It’s no secret, or surprise that one of the top reasons for divorce is finances. Like religion and politics, money is a taboo subject, but unlike religion and politics, many people don’t have in-depth discussions about money until after they’re married. Since each of you has separate bank accounts, separate credit cards, and no need to show each other your loan statements before the wedding, many people don’t find out about their partner’s massive student loan or credit card debt until after they say, “I do.” Coming to the realization that your financial future isn’t what you envisioned right after you make the biggest commitment of your life can put stress on your marriage from the very start.
Since money touches all areas of our lives, the problems couples face regarding their finances are wide-ranging. They could have opposite spending habits. One person may have a significant amount of debt that causes the other person stress. Maybe both people aren’t on the same page about what their financial future looks like, or one person has been saving and investing and is bringing a lot more money into the partnership from day one. Whatever the case, it’s important to get comfortable talking to your partner about finances, especially with the person you’re planning on sharing a bank account with and designating as your beneficiary. Here are my tips for how to talk to your partner about finances before (of after) the nuptials.
1. Be Thoughtful in Your Approach
The mindset that you have when approaching this subject will determine the outcome of the conversation. It is that simple. If you are the initiator of the money conversations, there’s a good chance you’ve been thinking about your financial future and goals independently for a while. If that’s the case, during your first conversation you may get lucky and realize that your partner has been doing the same, but you may also find that they haven’t.
The latter is what happened to me. I had more finance knowledge and had been thinking about my financial goals for years, so after my now husband and I got engaged I brought up finances.
Every time we talked about our finances, we ended up in a fight. I admit that this was mostly my fault. I was frustrated with his lack of knowledge and that he hadn’t put as much thought into our finances as I had. Mind you, I have a degree in finance. If you had to discuss engineering and physics in a marriage, the tables would have been turned. Since I was more knowledgeable and had been focusing on my financial future for years, when I found out that his finances would create some roadblocks for how and when I could reach my financial goals, I got frustrated. Not surprisingly, reacting this way made my husband (then fiancé) feel judged, so he would shut down and the conversation would end.
With my approach proving to be unsuccessful, I decided to change course. I realized that if I wanted this to work, I needed to figure out how I could communicate with my husband in a way that would make him feel confident about opening up and contributing. Talking to your partner about finances puts them in a vulnerable spot. Nobody wants to learn that they’re the one bringing financial baggage into a relationship. Opening up about your finances may reveal things that change your financial path, but if you work as a team you can still reach your goals. With this in mind, I took the lead in managing our finances and began to educate him on the finance principles I had learned and how we could apply them in our lives to create financial stability and wealth.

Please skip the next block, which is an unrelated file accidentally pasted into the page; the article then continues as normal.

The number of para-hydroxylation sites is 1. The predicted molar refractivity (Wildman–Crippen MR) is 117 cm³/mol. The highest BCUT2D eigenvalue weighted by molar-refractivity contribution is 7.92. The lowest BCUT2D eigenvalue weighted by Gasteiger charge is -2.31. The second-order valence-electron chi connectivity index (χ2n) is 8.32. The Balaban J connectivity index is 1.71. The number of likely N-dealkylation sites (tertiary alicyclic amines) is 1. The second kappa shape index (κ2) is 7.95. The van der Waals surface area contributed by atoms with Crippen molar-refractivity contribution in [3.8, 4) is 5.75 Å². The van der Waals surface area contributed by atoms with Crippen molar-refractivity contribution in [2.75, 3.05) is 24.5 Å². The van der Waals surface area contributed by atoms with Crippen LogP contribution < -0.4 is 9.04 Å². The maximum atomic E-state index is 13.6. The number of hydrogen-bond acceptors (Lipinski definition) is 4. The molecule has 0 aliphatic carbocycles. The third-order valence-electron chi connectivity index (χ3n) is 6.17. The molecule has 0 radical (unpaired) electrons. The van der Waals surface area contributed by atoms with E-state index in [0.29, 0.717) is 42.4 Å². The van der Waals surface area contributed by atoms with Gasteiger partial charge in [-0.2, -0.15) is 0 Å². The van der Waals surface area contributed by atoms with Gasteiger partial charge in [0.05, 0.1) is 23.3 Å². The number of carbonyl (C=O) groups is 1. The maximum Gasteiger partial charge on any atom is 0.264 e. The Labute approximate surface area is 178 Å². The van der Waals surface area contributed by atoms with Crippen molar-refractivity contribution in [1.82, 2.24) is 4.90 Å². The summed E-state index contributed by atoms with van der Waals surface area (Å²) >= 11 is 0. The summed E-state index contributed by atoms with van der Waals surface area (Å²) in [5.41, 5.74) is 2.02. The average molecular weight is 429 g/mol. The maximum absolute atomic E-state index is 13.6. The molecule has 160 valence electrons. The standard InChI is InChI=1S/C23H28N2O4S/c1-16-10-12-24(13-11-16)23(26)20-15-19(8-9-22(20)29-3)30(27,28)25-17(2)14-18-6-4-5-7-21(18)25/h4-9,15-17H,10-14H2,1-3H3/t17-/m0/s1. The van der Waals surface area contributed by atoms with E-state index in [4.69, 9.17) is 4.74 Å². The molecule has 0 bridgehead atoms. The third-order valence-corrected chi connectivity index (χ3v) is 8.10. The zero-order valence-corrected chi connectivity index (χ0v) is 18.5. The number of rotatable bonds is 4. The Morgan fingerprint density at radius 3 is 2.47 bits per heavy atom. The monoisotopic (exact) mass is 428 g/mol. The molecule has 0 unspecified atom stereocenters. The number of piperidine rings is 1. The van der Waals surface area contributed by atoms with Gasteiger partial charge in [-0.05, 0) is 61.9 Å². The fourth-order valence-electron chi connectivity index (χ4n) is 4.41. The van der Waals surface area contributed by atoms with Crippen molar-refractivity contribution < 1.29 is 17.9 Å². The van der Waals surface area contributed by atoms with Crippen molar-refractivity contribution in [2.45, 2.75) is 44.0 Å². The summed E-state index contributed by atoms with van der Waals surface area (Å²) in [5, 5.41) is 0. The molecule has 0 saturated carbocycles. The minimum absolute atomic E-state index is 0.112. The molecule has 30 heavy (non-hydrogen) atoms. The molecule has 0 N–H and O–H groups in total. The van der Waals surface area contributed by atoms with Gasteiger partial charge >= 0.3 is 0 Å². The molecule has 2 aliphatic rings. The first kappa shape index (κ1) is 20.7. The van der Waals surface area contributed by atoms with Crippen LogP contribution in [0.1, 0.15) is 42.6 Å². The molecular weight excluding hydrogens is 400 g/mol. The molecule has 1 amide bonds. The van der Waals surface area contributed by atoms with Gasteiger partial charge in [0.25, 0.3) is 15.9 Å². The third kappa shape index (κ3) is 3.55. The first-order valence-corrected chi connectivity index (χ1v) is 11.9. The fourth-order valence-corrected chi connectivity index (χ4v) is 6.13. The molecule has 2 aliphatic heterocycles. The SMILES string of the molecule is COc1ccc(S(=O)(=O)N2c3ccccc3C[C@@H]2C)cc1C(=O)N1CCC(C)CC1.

If you’re on the flip side of this (my husband in the equation) these conversations will be equally frustrating for you. The frustration on your end will come from a place of feeling vulnerable and attacked. While it may not seem like it, it is important to realize that your partner isn’t trying to attack you by having these conversations, but rather that they’re trying to get you both working as a team. It may help to try to find out why these discussions are important to them, and show them that you’re willing to learn.
As the initiator in my relationship, I had to communicate that money was my main source of trust issues. I had experienced money problems my entire childhood, and the habits that my parents had with money created mistrust. It was important to me to be as open as possible about money in my marriage to avoid falling into the same traps my parents had. After sharing this, my husband could better understand where I was coming from and that I was also willing to be vulnerable in our discussions. Showing that you’re both willing to be vulnerable and that you want to learn and work as a team to reach your financial goals will allow you to have much more productive conversations about your money.